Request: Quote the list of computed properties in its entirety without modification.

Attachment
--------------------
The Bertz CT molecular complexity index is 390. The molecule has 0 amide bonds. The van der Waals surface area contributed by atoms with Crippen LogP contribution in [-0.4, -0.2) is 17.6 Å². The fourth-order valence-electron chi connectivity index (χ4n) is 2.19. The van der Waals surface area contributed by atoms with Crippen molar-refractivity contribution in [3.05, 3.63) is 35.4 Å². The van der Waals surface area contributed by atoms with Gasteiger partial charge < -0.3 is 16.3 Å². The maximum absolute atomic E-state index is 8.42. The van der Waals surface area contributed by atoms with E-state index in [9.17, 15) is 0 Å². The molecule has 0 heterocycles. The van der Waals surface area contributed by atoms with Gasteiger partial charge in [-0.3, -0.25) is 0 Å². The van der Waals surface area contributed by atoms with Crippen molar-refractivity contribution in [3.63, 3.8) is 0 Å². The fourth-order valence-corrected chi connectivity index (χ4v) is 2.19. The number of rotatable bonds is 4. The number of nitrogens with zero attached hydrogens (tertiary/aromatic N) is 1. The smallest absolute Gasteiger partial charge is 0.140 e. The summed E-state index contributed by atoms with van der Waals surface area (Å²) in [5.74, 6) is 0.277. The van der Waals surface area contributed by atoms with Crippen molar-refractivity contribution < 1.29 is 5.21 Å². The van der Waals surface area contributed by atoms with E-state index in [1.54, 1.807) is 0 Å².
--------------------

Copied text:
The Bertz CT molecular complexity index is 390. The molecule has 0 amide bonds. The van der Waals surface area contributed by atoms with Crippen LogP contribution in [-0.4, -0.2) is 17.6 Å². The fourth-order valence-electron chi connectivity index (χ4n) is 2.19. The van der Waals surface area contributed by atoms with Crippen molar-refractivity contribution in [3.05, 3.63) is 35.4 Å². The van der Waals surface area contributed by atoms with Gasteiger partial charge < -0.3 is 16.3 Å². The maximum absolute atomic E-state index is 8.42. The van der Waals surface area contributed by atoms with E-state index in [9.17, 15) is 0 Å². The molecule has 0 heterocycles. The van der Waals surface area contributed by atoms with Gasteiger partial charge in [-0.3, -0.25) is 0 Å². The van der Waals surface area contributed by atoms with Crippen molar-refractivity contribution in [3.63, 3.8) is 0 Å². The fourth-order valence-corrected chi connectivity index (χ4v) is 2.19. The number of rotatable bonds is 4. The number of nitrogens with zero attached hydrogens (tertiary/aromatic N) is 1. The smallest absolute Gasteiger partial charge is 0.140 e. The summed E-state index contributed by atoms with van der Waals surface area (Å²) in [5.74, 6) is 0.277. The van der Waals surface area contributed by atoms with Crippen molar-refractivity contribution < 1.29 is 5.21 Å². The van der Waals surface area contributed by atoms with E-state index in [1.54, 1.807) is 0 Å².